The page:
Dr.Chicken’s Journal-the beginning


The Vet Vocation

I’ve always known I wanted to be a vet and a large part of that is doing work experience to gain husbandry knowledge for working with animals and to see if it really is the job for you. As part of that I worked at a children’s farm not too far from Birmingham where families come to interact with animals they wouldn’t otherwise meet. I think it’s really important children grow up knowing where their food comes from and it’s a great way to introduce life cycles. I loved working with poultry so would often do the Chick Chats and get involved with incubation.

Passion for Poultry

We started keeping quail at home and chickens seemed an obvious next step so one summer I researched and designed an incubator in which we hatched our own chicks, which is where it all began. I already knew lots about poultry keeping and breeds from working at the farm but I read everything I could online, met lots of similar people and from that was offered a weekend job selling poultry and plastic chicken houses. I got to know the regular customers who would pop in or call for advice which is when they gave me the nickname Dr Chicken.

When I moved to Aberystwyth to study Animal Science I had a pet chicken in halls and bred quail, much to my housemates amusement!
A lady I met online asked me to run chicken keeping courses at her smallholding which we outgrew and is how I found Denmark Farm Conservation Centre near Lampeter.

After graduating from Aberystwyth I still had the burning desire to become a vet so I worked full time for a year to save up money, with every weekend and week off dedicated to gaining more experience in vet practices. As a graduate I would get no financial support in the form of a Student Loan so I chose to study abroad in Slovakia where the fees are much less than the UK.

Dr.Chicken's JournalI’m about to start in my 5th year this September and have loved every minute of it, class sizes are small and very practical which suits how I learn. Exotics are really popular in Central Europe so I have been offered countless opportunities I wouldn’t have been in the UK, both working with animals and also travelling.

My passion for poultry continues and I hope to specialise in exotics after graduation so I still run poultry courses when I’m in the UK which also helps fund my studies.

Poultry Courses

I ran chicken keeping courses for several years during my Animal Science degree from a smallholding just outside Aberystwyth. We quickly outgrew the venue and their facilities which is when I heard about Denmark Farm Conservation Centre. They are a 40 acre nature reserve and the ideal venue for workshops and courses with fantastic grounds and nature walks. I’ve been going to the centre for over three years and still discover something new with each visit.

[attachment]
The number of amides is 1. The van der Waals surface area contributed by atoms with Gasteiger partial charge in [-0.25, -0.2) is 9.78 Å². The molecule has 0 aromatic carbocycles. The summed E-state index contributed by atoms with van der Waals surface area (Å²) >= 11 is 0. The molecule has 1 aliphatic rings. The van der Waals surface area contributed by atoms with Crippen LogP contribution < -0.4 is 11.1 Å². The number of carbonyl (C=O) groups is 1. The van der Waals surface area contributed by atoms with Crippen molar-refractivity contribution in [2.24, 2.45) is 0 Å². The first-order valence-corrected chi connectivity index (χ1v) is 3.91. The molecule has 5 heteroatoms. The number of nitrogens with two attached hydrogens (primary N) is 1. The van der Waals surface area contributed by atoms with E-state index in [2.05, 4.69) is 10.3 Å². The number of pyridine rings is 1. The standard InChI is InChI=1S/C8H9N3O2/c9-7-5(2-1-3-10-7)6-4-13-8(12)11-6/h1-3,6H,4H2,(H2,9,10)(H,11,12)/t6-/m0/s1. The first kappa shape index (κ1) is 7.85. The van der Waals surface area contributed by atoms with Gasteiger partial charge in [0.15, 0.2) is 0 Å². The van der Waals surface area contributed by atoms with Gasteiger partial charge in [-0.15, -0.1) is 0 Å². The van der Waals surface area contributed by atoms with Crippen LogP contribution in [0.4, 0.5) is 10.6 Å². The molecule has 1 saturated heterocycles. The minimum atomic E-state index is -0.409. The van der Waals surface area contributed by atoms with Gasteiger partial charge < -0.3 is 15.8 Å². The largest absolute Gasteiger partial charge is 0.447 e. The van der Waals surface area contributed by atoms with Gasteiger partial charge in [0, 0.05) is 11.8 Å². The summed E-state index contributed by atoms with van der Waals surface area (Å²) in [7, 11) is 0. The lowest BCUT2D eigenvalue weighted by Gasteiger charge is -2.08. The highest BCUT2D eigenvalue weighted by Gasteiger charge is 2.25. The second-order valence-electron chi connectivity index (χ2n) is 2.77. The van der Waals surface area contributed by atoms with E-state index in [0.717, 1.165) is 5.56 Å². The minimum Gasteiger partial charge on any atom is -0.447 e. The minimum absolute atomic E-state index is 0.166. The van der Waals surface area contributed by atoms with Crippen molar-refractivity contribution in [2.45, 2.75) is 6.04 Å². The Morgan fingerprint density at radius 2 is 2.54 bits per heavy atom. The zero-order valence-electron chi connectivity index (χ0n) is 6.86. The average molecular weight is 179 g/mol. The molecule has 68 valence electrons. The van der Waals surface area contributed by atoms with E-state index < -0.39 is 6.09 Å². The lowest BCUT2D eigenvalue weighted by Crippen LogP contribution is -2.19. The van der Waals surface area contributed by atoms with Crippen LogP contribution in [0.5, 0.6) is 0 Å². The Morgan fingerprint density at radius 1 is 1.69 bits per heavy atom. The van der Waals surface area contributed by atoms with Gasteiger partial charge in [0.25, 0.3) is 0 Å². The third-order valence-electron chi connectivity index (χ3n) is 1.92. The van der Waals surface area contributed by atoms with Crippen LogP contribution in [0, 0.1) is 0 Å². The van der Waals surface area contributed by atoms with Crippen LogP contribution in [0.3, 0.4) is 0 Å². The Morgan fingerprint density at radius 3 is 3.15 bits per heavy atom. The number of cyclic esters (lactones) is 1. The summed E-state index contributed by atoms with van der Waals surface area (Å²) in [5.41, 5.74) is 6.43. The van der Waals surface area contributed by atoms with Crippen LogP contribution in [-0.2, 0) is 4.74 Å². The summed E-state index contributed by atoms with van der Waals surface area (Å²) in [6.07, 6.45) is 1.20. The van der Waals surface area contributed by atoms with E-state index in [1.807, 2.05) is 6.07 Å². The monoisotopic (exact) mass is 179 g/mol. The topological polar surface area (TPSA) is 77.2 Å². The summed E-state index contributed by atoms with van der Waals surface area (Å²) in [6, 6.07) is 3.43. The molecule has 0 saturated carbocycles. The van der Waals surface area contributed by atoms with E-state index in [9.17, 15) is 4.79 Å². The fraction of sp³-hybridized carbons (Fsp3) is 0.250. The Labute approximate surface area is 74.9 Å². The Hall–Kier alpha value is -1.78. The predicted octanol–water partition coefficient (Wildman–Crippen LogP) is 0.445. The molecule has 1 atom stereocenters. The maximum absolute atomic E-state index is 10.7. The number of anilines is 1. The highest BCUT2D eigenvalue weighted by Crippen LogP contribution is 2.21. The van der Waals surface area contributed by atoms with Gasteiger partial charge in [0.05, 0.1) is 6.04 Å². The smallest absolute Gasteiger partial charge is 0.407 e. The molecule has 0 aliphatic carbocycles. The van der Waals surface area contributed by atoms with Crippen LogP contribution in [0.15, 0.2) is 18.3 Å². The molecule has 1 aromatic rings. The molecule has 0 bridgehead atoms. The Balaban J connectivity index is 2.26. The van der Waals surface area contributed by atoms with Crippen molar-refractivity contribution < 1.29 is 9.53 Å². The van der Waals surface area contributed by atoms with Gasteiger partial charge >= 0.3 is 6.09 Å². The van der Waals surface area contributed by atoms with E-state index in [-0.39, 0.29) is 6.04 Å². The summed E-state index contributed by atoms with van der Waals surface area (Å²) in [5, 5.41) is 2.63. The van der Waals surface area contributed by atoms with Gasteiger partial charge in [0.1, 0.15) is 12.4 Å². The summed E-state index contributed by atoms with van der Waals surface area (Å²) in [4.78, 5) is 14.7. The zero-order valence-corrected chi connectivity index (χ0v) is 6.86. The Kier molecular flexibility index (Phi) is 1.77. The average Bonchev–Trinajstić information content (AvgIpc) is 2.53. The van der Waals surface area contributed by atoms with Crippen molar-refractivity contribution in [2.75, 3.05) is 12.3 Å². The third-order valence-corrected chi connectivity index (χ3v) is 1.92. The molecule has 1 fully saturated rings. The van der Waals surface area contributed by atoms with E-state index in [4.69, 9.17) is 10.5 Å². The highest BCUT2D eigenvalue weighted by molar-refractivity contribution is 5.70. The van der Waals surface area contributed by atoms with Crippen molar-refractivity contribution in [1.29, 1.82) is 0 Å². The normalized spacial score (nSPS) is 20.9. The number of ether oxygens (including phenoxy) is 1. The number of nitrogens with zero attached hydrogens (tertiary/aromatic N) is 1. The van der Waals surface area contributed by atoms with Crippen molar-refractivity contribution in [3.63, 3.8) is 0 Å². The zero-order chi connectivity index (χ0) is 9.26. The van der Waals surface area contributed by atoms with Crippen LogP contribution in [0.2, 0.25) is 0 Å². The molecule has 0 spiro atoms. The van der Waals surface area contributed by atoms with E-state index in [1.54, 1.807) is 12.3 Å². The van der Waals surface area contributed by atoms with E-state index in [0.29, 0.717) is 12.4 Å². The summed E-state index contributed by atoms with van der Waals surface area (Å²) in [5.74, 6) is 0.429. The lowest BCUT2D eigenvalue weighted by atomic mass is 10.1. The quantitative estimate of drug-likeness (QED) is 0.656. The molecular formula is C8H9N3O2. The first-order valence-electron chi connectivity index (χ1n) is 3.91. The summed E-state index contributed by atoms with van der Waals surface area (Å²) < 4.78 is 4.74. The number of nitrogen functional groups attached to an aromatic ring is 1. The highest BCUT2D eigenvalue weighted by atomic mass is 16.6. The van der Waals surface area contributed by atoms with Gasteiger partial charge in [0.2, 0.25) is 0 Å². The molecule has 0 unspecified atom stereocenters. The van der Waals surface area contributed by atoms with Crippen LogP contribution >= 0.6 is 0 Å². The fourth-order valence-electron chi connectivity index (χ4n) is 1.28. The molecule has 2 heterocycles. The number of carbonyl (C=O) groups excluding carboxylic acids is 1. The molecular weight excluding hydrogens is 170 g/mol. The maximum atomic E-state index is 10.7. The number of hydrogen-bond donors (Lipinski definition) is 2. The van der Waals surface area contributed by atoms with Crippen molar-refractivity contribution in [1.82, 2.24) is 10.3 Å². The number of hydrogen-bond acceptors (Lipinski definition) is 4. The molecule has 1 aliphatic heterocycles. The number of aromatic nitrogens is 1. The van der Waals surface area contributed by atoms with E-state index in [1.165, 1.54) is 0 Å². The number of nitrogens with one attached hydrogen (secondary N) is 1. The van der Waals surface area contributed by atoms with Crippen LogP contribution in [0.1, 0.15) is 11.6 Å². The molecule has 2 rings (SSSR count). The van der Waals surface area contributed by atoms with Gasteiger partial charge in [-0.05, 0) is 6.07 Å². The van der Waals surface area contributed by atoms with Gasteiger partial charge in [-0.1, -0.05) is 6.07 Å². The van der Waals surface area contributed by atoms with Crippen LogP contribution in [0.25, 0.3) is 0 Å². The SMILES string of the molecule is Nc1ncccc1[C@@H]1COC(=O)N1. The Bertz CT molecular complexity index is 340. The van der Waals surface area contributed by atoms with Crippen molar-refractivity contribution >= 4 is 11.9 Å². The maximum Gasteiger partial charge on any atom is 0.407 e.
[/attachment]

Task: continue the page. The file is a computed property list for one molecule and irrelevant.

We offer three courses with Getting Started with Chickens covering breeds, houses, feed and husbandry as well as where to source your hens. Participants get to grips with handling chickens and gain confidence to look after their own.

Getting More from Keeping Chickens is for keepers wanting to know more about their birds and how to help prevent diseases. We cover anatomy and physiology which is essential information to know how to prevent or spot signs of diseases and parasites as well as how to treat them. Lots of ailments and parasites can be treated at home and we also cover when you need to see a vet.
I’m a bit of an anatomy geek and a very visual learner so I have all sorts of props to explain diseases ranging from a real chicken skeleton, life sized anatomy model, antique posters and a giant Red Mite toy!

The last course is our Poultry Dispatch, Pluck and Gut Course, this isn’t for everyone but is an essential skill for serious breeders and smallholders.
I receive numerous emails every month from keepers and schools who have hatched cute chicks not planning ahead for the resultant cockerels. I have a saying, “Don’t hatch if you can’t dispatch”.
I try to help in these cases by explains how birds can be reared with a purpose and feed their families rather than going to waste.

I used to help out at a turkey farm where we would prepare 650 free-range turkeys each Christmas. We would invite families in to see the turkeys as poults and growers and the children loved seeing them grow. It would raise lots of questions which we were happy to answer, especially if they left informed about farming and where their food comes from, not just a supermarket!

The course covers breeds and rearing for the table as well as anatomy which is essential for rearing healthy stock and to spot signs of disease when preparing for the table.
We then dispatch birds individually, plucking and preparing birds for the table.

Every course participant is given comprehensive course notes and a goody bag including literature and product samples.
For those travelling from further a field, accommodation is available from £16pp in the Eco Lodge or if you fancy a bit of glamping, stay in Denmark Farms very own Yurt!

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